Two birds were reported to The Raptor Rescue Society on January 16th, but it wasn’t until the society was made aware of two more eagles on Saturday the scope of the problem started to become evident.

That’s when staff and volunteers headed out to search an area in North Cowichan.

eagles poisoning

They found even more sick and dead birds, and rushed those still alive to the VCA Canada Island Animal Hospital in Nanaimo, where Dr. Ken Langelier and his staff nursed six eagles back to health.

He said being able to save the eagles was rewarding, but the situation is still frustrating.

“Again, it’s humans that were involved with the poisoning in the first place,” said Langelier.

Experts say poisonings of this type are rare.

The last time Langelier remembers it happening was back in 1988, when 29 eagles were poisoned after scavenging on a dead farm animal. Three of the birds died and Langelier helped 26 recover.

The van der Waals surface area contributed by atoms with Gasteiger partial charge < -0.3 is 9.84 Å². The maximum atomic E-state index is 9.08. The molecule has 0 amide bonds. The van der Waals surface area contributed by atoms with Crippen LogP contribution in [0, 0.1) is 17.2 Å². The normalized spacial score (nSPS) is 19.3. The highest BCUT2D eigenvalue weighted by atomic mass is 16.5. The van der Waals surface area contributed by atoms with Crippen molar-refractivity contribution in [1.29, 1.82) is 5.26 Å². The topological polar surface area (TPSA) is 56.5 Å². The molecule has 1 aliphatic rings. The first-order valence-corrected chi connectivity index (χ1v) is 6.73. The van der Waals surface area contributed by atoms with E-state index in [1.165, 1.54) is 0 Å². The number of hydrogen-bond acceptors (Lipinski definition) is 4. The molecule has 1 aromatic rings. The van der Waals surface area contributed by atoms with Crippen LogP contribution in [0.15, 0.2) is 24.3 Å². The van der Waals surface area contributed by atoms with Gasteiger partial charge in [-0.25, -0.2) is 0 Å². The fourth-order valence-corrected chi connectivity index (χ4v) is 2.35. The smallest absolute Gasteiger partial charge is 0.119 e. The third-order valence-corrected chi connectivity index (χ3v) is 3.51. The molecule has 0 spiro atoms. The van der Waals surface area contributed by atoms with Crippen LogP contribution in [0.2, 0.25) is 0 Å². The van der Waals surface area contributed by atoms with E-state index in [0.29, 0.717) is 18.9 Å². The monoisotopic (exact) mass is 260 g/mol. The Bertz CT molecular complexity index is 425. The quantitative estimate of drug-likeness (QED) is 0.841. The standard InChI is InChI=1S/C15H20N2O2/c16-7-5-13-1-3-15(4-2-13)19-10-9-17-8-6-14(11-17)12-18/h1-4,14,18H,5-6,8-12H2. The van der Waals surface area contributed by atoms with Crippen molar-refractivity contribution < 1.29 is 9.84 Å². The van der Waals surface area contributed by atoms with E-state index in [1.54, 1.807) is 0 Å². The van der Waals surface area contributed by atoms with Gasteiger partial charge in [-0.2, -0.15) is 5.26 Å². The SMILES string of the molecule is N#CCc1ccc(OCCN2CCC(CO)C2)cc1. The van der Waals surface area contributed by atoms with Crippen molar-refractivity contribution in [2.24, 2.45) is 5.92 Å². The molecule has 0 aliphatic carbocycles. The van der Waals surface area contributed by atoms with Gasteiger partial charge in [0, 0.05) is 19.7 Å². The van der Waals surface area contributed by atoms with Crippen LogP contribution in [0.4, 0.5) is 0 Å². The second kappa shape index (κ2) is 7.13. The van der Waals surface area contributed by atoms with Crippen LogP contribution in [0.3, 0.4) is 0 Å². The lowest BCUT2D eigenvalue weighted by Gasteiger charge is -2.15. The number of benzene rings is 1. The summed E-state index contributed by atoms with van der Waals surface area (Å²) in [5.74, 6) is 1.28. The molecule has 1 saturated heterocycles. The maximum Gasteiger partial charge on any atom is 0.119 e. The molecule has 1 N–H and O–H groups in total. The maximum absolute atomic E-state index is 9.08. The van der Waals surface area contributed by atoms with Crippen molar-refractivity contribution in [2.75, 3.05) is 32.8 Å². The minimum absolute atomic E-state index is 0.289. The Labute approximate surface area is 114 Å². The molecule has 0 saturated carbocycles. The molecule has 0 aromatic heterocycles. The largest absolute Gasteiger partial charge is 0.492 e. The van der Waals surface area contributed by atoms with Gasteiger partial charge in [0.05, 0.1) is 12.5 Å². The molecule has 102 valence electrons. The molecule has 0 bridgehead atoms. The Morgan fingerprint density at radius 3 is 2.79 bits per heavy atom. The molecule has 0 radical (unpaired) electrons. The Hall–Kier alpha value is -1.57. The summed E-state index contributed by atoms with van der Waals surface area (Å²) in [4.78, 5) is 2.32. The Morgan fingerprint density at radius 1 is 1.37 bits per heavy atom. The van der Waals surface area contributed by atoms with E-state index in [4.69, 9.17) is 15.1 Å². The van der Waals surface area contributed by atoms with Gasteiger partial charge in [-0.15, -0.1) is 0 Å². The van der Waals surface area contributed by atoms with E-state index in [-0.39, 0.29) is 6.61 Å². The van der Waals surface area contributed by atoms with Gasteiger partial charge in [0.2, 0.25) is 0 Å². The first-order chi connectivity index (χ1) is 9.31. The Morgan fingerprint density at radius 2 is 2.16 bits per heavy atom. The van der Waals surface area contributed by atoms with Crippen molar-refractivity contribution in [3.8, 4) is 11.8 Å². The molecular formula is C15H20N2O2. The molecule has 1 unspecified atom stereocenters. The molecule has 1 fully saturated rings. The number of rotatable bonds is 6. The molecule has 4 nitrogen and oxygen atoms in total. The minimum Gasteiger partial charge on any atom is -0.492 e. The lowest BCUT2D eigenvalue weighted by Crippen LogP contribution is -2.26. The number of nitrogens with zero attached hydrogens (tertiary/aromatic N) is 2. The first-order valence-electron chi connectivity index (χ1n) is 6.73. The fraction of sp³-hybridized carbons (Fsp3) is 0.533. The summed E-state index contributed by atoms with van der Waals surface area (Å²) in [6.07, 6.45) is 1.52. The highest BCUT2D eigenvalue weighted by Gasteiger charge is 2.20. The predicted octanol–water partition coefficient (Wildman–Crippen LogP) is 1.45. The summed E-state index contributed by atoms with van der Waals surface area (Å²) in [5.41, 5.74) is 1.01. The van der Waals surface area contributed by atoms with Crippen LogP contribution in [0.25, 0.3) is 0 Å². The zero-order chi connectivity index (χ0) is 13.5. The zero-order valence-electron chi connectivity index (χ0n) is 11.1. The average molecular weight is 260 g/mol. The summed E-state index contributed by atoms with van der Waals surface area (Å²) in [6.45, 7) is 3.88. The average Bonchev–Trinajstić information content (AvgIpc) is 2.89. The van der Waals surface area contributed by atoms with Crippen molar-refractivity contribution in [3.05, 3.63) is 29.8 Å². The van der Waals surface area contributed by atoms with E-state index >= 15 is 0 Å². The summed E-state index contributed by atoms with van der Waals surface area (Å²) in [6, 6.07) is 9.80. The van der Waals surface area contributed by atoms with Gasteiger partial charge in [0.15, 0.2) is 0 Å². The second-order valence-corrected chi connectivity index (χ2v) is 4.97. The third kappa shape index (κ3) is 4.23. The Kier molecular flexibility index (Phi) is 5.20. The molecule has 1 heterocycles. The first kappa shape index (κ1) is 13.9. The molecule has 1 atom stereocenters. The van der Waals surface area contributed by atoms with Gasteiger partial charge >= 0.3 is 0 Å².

He said he’s disappointed it has happened again, but there has been a lot of support.

“One of the heartening things about this is really the number of people that have reached out to look for birds. They’re very, very concerned because everyone loves birds and eagles and I think are discouraged when they know that some of them are suffering because of things we’ve done,” said Langelier.

Prevention is also top of mind for Norris.

“We’ve got our team on it and we’re going to hopefully get the right information here and make sure that information gets out so something like this doesn’t happen again in the future.”